“Hello,” Rob says quietly.
David looks up. Rob’s bowtie is undone and his collar is open, exposing his neck and the skin below. He looks tired and rumpled and once-smart, and David can’t stop looking.
Rob’s holding an empty cocktail glass and he’s halfway to hungover, David can tell. It’s a cool dawn. A light layer of early morning mist drapes itself across the Cam. Rob joins David in sitting, their feet hanging off the low wall and down towards the water.
“Not with the revellers?”
“I could ask you the same question. How did you know I’d be here?”
Rob coughed. “I didn’t. I just fancied a walk.”
“That’s sounds more like me than you. Wanting to get away.” May balls were for couples, really.
Rob sighs. “Penelope broke up with me last week. And she wouldn’t let me give her my ticket. Stuck with a few other people from Caius I know. Got horribly drunk and depressing earlier on.”
Of course they had gone to separate end-of-year balls: they’re both seasoned students now, had even taken a brief break from writing so Rob could take his final exams. They had separate lives. A week had passed between Rob’s relationship ending and David finding out, and doesn’t that speak volumes?
Sometimes David thinks they’re as close as two friends can be, and will carry on being so, just because they happened to meet and make each other laugh. He’s a fool.
“What did you think, then? Of yours this year? Don’t think I know anyone else who’s ever been to Peterhouse’s. Always seemed a bit posh.”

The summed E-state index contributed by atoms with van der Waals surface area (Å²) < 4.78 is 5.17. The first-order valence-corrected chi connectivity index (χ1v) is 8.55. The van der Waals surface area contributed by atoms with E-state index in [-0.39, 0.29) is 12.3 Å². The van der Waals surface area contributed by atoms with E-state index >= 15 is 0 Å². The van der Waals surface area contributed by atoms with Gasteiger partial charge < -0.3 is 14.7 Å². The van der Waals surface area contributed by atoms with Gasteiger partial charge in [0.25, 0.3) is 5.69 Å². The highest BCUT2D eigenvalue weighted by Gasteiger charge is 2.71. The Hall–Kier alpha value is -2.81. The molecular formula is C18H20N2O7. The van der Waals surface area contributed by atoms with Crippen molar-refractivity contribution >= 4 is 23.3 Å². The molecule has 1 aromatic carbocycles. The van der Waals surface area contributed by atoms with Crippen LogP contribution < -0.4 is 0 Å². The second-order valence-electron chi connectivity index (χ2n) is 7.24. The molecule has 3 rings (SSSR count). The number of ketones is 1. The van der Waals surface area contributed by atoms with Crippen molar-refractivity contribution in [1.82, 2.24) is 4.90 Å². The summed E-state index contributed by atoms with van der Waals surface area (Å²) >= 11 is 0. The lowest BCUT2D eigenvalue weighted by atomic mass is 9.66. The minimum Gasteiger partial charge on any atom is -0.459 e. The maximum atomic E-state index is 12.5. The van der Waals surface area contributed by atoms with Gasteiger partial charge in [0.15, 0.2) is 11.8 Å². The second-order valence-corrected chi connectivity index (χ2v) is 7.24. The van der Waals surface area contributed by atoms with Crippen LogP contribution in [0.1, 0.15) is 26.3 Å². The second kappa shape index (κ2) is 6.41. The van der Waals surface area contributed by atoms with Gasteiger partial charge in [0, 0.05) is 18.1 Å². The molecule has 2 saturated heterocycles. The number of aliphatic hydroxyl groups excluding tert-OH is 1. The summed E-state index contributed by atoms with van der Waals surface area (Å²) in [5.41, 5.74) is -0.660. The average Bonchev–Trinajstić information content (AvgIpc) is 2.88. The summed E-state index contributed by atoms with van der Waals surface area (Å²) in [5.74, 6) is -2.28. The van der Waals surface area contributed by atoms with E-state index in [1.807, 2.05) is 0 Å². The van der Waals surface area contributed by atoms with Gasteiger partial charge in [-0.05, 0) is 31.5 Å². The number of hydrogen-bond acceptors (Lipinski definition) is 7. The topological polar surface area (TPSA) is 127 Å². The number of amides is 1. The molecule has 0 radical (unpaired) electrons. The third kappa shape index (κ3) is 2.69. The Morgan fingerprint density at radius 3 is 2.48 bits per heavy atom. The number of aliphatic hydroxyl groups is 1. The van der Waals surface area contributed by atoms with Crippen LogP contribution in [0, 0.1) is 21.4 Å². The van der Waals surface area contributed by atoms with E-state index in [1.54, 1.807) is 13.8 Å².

“I seemed to get everywhere a bit too late,” David tells him. “By the time the queue died down for the port and cheese, there were only crackers left. And I missed the fireworks.”
“Yeah. That happens. You’ve got to be in the right place at the right time.”
Neither of them says anything for a while as they look at each other via their reflections in the river, and for once David doesn’t feel like joking, doesn’t feel like breaking this comfortable, understanding silence.
There’s always a feeling in the back of his mind that he and Rob are on edge, on the edge of something. It must be what makes them work.
Both of their reflections turn, carefully, further towards each other. Rob’s fingers slip and the cocktail glass falls into the water.
David’s eyes follow its path as it calmly floats away. “You-”
And suddenly Rob catches his open mouth and they’re kissing.
Oh God. This is unexpected. What should he be doing? Anyone could see them out here. He can feel Rob’s tongue in his mouth and...actually, it’s the least weird he’s ever felt when kissing someone; David’s heads spins from this realisation, and he carries on letting it all happen.
Rob soon pushes him away from the river so that David’s lying on the dewy grass and Rob’s lying on him, soon inelegantly tugging at his bow tie to undo it, Rob’s fingers brushing against his throat for a moment before winding back around his nape.
The kissing is soft and deep and Rob’s holding the back of his neck like David might break. No I fucking won’t, David wants to say to him, but doesn’t.
And then Rob pulls away.
“Oh,” David says, staring at him with wide eyes. Rob no longer meets them.
“You’re barely moving,” Rob mutters, scarcely audible. “Christ, this was fucking stupid.”
I’m just scared, you bastard, David wants to say to him, but even though Rob might still be thinking about his ex girlfriend but can’t have feasibly done this just to shut David up or something, even though David’s quite sure he can feel Rob half-hard against his thigh, David thinks too much to act and cannot pull Rob back towards him, cannot make the bloody words come.
“Forget it,” Rob tells him miserably, kneeling back on his haunches then standing up. “See you at Fringe rehearsal later.” And all David is left to look up at is empty sky.
Fifteen years too late, David kisses back. Now they’re standing by the Thames at a cloudy dusk and, at long last reaching forward, David finds his hand in thinner hair.
“Even fucking stupider now,” Rob murmurs, forgetting nothing.